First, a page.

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All diesels are direct injection. I am not sure why they don't suffer the same issue.
Diesels do, and it can be pretty bad depending on the design.

VW used to have a bad problem with sludge in the intake manifolds and intercoolers of its TDI engines. The combination of very fine droplets of oil (PCV gasses) and exhaust particulates (from EGR) would form sludge that would build up on the walls of the intake manifolds and collect in the intercoolers.

That's largely been addressed through the latest technologies. Common Rail injection operating at 25,000+ psi and very precise fuel injectors that inject fuel 5-8 times for each injection cycle have reduced exhaust particle size and amounts. Reducing compression ratios and using urea to combat NOX emissions can greatly reduce EGR operation, reducing one element of the sludge. The PCV side of it...that really requires filters, which I haven't seen any automotive manufacturer use.

Someone else mentioned compression ratios of GDI engines being sky high. Very true. What I find interesting is that gasoline direct injection is allowing higher compression ratios in gas engines, while emissions requirements (particularly NOX) is driving diesel compression ratios downward. It used to be common for diesel compression ratios to be upwards of 22:1. The latest VW TDI engines have a 16.5:1 compression ratio. I read an article a while back that for overseas markets, Mazda was working on two more SkyActive engines...one gas, and one diesel, and the compression ratio was the same on both: 14.5:1. I could be off just a bit on that CR, but the article stuck out in my mind because it showed that gas engines and diesel engines are moving closer together in terms of compression ratios and some technologies, all in an effort to meet emissions and fuel economy goals.

I've read about the carbon buildup on GDI engines. I think if theres a way to change PCV, the carbon buildup will likely not happen, or at least be reduced. By change PCV, I mean do something else with it besides just dump it into the intake manifold. I tend to think that PCV is probably a large contributor to carbon buildup on intake valves of GDI engines.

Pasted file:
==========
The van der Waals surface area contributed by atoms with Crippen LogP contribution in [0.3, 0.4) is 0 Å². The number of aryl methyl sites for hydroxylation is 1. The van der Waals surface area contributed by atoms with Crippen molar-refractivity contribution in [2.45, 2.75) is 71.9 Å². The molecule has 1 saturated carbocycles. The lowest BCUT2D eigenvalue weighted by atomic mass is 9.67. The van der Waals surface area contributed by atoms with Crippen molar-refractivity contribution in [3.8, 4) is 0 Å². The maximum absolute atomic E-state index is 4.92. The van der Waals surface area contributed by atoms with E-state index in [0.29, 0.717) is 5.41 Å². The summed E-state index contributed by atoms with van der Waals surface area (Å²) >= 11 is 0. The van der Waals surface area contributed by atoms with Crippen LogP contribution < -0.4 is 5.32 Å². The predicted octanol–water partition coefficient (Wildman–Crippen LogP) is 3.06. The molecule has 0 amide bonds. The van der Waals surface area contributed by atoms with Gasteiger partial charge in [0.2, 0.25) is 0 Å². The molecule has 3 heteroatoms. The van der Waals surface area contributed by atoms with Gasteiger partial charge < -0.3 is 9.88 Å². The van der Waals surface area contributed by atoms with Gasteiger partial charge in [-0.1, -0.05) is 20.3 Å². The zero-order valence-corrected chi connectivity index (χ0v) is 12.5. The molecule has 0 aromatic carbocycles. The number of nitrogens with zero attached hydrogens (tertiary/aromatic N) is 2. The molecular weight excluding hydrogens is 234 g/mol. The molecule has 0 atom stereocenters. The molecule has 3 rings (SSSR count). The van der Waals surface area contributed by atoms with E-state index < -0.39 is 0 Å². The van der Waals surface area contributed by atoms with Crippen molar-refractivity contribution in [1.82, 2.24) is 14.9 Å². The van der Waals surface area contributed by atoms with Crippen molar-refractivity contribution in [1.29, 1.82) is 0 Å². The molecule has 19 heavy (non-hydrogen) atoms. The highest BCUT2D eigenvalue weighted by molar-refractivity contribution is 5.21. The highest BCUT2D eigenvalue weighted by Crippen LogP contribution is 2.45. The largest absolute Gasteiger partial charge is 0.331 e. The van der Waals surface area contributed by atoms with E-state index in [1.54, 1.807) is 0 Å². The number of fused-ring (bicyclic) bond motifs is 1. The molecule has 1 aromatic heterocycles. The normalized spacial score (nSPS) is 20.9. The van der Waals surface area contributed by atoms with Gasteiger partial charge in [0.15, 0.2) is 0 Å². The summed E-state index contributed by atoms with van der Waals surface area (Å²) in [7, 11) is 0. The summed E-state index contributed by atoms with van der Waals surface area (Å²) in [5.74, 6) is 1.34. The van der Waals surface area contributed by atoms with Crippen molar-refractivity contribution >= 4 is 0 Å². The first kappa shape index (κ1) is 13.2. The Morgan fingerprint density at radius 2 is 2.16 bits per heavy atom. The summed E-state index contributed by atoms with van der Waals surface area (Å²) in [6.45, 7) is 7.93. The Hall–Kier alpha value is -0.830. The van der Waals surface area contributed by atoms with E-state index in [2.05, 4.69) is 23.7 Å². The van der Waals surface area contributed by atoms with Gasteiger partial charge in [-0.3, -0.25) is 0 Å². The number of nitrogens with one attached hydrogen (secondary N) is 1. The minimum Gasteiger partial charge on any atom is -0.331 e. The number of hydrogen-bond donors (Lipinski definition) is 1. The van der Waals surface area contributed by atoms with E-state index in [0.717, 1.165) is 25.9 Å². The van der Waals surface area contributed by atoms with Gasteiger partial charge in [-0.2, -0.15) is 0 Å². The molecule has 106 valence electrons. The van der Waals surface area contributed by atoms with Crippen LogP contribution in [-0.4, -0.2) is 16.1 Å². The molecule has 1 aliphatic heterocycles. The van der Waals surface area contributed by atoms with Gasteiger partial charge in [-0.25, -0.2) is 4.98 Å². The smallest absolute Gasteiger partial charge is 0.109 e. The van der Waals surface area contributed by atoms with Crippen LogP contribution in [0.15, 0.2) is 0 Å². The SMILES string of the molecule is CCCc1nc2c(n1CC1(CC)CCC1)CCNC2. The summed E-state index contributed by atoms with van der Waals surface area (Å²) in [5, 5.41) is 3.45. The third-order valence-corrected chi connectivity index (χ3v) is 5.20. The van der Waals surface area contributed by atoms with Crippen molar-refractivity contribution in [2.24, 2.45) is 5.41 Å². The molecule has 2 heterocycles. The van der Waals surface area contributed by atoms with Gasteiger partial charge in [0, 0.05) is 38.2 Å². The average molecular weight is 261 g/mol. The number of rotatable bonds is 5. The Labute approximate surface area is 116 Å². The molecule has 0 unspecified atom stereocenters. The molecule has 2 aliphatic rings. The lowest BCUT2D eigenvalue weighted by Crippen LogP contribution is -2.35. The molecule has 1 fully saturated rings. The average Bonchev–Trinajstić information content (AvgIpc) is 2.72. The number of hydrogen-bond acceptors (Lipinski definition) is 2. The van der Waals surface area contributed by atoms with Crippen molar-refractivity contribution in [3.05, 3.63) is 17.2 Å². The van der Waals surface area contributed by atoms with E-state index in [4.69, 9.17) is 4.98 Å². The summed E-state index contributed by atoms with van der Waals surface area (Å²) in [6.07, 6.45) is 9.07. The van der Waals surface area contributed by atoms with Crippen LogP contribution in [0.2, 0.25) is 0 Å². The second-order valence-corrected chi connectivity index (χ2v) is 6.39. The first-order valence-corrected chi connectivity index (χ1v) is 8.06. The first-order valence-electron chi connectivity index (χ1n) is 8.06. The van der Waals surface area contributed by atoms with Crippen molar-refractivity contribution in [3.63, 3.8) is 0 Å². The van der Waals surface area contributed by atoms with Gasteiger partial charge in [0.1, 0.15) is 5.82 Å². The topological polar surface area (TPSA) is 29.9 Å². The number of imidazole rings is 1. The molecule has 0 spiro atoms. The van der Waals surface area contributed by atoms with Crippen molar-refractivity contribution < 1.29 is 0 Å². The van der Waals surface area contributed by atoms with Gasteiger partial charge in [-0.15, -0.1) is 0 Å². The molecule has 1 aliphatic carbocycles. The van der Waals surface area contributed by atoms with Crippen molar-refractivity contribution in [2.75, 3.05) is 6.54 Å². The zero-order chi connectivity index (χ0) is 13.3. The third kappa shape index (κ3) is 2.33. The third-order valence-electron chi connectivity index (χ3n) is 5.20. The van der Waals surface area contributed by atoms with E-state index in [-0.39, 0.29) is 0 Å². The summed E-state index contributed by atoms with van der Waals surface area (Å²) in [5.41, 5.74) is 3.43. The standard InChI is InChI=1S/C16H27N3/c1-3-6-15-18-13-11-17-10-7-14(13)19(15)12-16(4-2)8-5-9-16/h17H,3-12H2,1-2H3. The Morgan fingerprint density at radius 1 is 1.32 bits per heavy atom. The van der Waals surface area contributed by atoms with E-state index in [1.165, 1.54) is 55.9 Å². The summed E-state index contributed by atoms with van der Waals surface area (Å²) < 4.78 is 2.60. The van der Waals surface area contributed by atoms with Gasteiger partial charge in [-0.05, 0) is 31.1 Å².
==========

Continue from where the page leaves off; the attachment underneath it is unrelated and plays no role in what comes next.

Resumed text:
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Yep, with DI, fuel/air charge is cooler than with port injection.
That inhibits detonation and allows higher compression ratios;
higher compression produces higher specific torque (lb-ft/liter)
and specific horsepower (hp/liter).

.
How does the charge stay cooler? Or is it the heat of vaporization of the fuel when it is sprayed in absorbing some of the heat?
 

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How does the charge stay cooler?
The combined effect of evaporative cooling and reduced contact time
between the fuel fraction of the charge and the hot surroundings, i.e.,
no exposure to hot intake runners, and possibly shorter contact with
the hot cylinder walls (depending on when in the firing cycle the fuel
is injected).

Although the evap cooling effect is pretty much the same for either
type of injection, postponing it until later in the cycle reduces the
time available for re-heating to occur.

.
 

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All diesel's are NOT direct injection. Many (older VW diesel, 6.9 Ford and many others) use a pre-ignition chamber where the fuel is injected.
 

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The "Preignition chamber" is still part of the combustion chamber, subject to the high pressures within, so it is still direct injection.
 

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Ideally, direct gas injection would allow for higher compression ratios without the need for high octane fuel. Per-ignition can be eliminated because there wouldn't be fuel in the combustion chamber yet during the compression stroke. Multiple injection events per cycle can help to burn more completely and reduce emissions. I have to admit that most of my dealings with DI involve diesel engines, though.

I have to agree with 4wheeldog -- although technically a bit different, pre-chamber injection on older diesels is essentially still direct injection, for all intents and purposes. Burn characteristics have been improved since they moved away from pre-chambers, though. Many diesels have gone to four valves per cylinder (not needed for air flow since they are turbocharged), in order to place the injector right in the center of the cylinder head.